[Ip-health] Drug marketing approvals may be delinked from patent status

Ramya Sheshadri ramyasheshadri8 at gmail.com
Mon Sep 20 22:19:58 PDT 2010

If the demand is accepted, DCGI will issue approvals only on grounds of drug
quality and efficacy*
 Radhieka Pandeya

Marketing approvals for generic drugs may soon get delinked from their
patent status, a long-standing demand of India’s pharmaceutical industry
that depends heavily on the sale of generic drugs.

The health ministry is planning to remove a question on the patent status of
a drug from the form that medicine companies fill in when applying to the
Drug Controller General of India (DCGI) for regulatory approval, a ministry
official said.

The proposal follows a meeting in Mumbai this month between Indian drug
makers and health minister Ghulam Nabi Azad.

“Removal of the question of patent status was agreed to, in principle, at
the meeting. But now, it has to go to the drug technical advisory board
(DTAB, the highest advisory board for drugs) for approval,” the official
said, requesting anonymity.

If deleted, the DCGI will issue approvals only on the grounds of drug
quality and efficacy.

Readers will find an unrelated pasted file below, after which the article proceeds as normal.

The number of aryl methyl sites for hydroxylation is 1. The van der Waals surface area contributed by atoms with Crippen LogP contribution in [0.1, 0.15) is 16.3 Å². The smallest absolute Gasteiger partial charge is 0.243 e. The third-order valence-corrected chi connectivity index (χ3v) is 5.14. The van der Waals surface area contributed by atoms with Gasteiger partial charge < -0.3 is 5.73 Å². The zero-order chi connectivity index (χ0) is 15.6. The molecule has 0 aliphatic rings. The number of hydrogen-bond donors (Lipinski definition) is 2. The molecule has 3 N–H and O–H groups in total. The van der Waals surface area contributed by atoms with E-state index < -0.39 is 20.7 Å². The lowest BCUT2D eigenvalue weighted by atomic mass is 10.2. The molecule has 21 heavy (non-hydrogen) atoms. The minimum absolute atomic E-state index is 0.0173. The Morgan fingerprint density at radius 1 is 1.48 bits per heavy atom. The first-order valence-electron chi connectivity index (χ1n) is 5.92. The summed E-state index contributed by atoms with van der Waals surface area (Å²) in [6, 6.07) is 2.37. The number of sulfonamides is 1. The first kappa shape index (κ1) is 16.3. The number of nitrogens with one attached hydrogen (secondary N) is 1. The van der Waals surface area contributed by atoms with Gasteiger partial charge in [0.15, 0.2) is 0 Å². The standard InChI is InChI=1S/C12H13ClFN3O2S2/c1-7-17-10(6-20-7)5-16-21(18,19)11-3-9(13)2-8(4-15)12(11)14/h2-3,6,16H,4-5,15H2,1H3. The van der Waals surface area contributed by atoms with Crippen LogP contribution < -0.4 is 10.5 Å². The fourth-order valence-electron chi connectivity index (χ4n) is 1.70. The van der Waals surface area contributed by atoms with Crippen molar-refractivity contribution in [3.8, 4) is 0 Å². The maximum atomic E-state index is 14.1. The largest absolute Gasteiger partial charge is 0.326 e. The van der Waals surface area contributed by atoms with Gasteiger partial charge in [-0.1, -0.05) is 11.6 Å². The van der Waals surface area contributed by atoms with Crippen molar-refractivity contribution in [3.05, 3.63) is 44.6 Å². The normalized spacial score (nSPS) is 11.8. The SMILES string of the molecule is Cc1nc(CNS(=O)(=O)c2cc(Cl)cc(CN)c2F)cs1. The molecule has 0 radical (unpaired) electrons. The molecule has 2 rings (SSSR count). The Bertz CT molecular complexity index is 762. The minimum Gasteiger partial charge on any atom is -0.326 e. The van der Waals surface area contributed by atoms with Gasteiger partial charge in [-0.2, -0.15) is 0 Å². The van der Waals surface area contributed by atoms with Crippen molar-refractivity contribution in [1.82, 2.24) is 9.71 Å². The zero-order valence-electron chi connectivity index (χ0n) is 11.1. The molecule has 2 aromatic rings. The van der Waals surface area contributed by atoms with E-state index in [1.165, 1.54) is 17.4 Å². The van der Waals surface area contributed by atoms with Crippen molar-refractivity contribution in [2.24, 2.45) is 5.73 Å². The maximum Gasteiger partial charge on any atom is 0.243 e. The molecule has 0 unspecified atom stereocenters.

The decision may influence a patent linkage case over an anti-cancer drug
pending before the Supreme Court.

US drugmaker Bayer Corp. and its Indian unit *Bayer Polychem (India)
Ltd*have sought to restrain DCGI from granting Indian company Cipla
Ltd approval
to market a generic version of its anti-cancer drug.

DCGI opposed Bayer on the grounds that being a drugs quality control body it
does not have the expertise to interpret patents.
Bayer’s appeal was dismissed in the high court in February, after which it
petitioned the apex court.

The Indian pharma industry welcomed the ministry’s proposal.

“The minister saw some sense in our recommendation and agreed to it. Why
should the drug regulator have any linkage with the patent status of a
drug?” said Daraa B. Patel, secretary general of the Indian Drug
Manufacturers’ Association.

“This is good news,” said D.G. Shah, secretary general of the Indian
Pharmaceutical Alliance.

“This is what was required through a very clear decision from the high court
and the government’s own policy. There is no provision of patent linkage in
the Drugs and Cosmetics Act. So the way patent linkage came about was itself
without any basis.”

In 2008, the DCGI publicly said he won’t grant marketing approval to generic
versions of drugs that already have valid patents in India, but later
retracted. The health ministry will now wait for the next DTAB meeting.
“The moment the next DTAB meeting is notified, we will take this issue up,”
the ministry official said.

*C.R. Sukumar in Hyderabad contributed to this story.


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